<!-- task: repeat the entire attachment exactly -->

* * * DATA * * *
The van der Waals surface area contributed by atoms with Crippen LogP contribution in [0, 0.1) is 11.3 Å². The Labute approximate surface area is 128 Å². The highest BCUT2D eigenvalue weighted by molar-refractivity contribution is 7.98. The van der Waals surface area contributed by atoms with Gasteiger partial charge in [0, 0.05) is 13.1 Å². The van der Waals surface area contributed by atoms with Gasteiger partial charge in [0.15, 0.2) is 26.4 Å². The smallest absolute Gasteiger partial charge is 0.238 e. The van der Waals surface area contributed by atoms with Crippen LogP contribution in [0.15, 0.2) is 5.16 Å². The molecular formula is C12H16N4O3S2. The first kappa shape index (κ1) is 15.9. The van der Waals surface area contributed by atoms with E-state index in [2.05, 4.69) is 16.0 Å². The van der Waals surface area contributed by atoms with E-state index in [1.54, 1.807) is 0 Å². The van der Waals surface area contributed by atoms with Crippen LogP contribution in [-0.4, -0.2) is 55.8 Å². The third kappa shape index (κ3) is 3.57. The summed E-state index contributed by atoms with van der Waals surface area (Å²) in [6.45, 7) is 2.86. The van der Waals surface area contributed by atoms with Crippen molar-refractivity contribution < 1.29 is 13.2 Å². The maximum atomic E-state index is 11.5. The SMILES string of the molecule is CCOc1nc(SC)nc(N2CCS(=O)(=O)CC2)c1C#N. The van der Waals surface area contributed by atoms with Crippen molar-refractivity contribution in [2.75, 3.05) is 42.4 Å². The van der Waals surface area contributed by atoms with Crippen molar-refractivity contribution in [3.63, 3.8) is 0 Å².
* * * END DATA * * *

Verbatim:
The van der Waals surface area contributed by atoms with Crippen LogP contribution in [0, 0.1) is 11.3 Å². The Labute approximate surface area is 128 Å². The highest BCUT2D eigenvalue weighted by molar-refractivity contribution is 7.98. The van der Waals surface area contributed by atoms with Gasteiger partial charge in [0, 0.05) is 13.1 Å². The van der Waals surface area contributed by atoms with Gasteiger partial charge in [0.15, 0.2) is 26.4 Å². The smallest absolute Gasteiger partial charge is 0.238 e. The van der Waals surface area contributed by atoms with Crippen LogP contribution in [0.15, 0.2) is 5.16 Å². The molecular formula is C12H16N4O3S2. The first kappa shape index (κ1) is 15.9. The van der Waals surface area contributed by atoms with E-state index in [2.05, 4.69) is 16.0 Å². The van der Waals surface area contributed by atoms with E-state index in [1.54, 1.807) is 0 Å². The van der Waals surface area contributed by atoms with Crippen LogP contribution in [-0.4, -0.2) is 55.8 Å². The third kappa shape index (κ3) is 3.57. The summed E-state index contributed by atoms with van der Waals surface area (Å²) in [6.45, 7) is 2.86. The van der Waals surface area contributed by atoms with Crippen molar-refractivity contribution < 1.29 is 13.2 Å². The maximum atomic E-state index is 11.5. The SMILES string of the molecule is CCOc1nc(SC)nc(N2CCS(=O)(=O)CC2)c1C#N. The van der Waals surface area contributed by atoms with Crippen molar-refractivity contribution in [2.75, 3.05) is 42.4 Å². The van der Waals surface area contributed by atoms with Crippen molar-refractivity contribution in [3.63, 3.8) is 0 Å².